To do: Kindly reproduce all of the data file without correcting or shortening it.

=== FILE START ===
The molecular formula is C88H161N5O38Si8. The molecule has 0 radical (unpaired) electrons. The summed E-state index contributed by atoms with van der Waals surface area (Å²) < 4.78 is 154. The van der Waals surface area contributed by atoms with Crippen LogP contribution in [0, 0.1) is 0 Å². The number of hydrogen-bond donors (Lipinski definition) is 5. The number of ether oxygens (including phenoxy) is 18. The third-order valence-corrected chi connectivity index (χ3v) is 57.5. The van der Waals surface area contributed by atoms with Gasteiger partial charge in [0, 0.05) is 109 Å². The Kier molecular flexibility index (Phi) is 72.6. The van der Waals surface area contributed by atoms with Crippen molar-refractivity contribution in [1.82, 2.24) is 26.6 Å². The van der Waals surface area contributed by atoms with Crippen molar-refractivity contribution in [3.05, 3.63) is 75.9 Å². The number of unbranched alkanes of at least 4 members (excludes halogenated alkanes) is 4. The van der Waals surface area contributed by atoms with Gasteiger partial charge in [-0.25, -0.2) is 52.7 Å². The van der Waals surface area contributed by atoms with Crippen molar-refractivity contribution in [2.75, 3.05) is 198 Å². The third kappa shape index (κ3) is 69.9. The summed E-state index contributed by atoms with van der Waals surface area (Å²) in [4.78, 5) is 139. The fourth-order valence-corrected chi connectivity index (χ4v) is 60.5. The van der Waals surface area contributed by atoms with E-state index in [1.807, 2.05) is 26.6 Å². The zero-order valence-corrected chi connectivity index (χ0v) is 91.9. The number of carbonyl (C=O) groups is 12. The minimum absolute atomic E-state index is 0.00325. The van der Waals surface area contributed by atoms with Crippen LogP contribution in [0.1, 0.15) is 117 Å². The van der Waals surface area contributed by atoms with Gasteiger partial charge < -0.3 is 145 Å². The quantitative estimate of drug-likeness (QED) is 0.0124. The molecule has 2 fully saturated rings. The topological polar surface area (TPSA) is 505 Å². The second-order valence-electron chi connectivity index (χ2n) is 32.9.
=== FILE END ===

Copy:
The molecular formula is C88H161N5O38Si8. The molecule has 0 radical (unpaired) electrons. The summed E-state index contributed by atoms with van der Waals surface area (Å²) < 4.78 is 154. The van der Waals surface area contributed by atoms with Crippen LogP contribution in [0, 0.1) is 0 Å². The number of hydrogen-bond donors (Lipinski definition) is 5. The number of ether oxygens (including phenoxy) is 18. The third-order valence-corrected chi connectivity index (χ3v) is 57.5. The van der Waals surface area contributed by atoms with Gasteiger partial charge in [0, 0.05) is 109 Å². The Kier molecular flexibility index (Phi) is 72.6. The van der Waals surface area contributed by atoms with Crippen molar-refractivity contribution in [1.82, 2.24) is 26.6 Å². The van der Waals surface area contributed by atoms with Crippen molar-refractivity contribution in [3.05, 3.63) is 75.9 Å². The number of unbranched alkanes of at least 4 members (excludes halogenated alkanes) is 4. The van der Waals surface area contributed by atoms with Gasteiger partial charge in [-0.25, -0.2) is 52.7 Å². The van der Waals surface area contributed by atoms with Crippen molar-refractivity contribution in [2.75, 3.05) is 198 Å². The third kappa shape index (κ3) is 69.9. The summed E-state index contributed by atoms with van der Waals surface area (Å²) in [4.78, 5) is 139. The fourth-order valence-corrected chi connectivity index (χ4v) is 60.5. The van der Waals surface area contributed by atoms with E-state index in [1.807, 2.05) is 26.6 Å². The zero-order valence-corrected chi connectivity index (χ0v) is 91.9. The number of carbonyl (C=O) groups is 12. The minimum absolute atomic E-state index is 0.00325. The van der Waals surface area contributed by atoms with Crippen LogP contribution in [0.1, 0.15) is 117 Å². The van der Waals surface area contributed by atoms with Gasteiger partial charge < -0.3 is 145 Å². The quantitative estimate of drug-likeness (QED) is 0.0124. The molecule has 2 fully saturated rings. The topological polar surface area (TPSA) is 505 Å². The second-order valence-electron chi connectivity index (χ2n) is 32.9.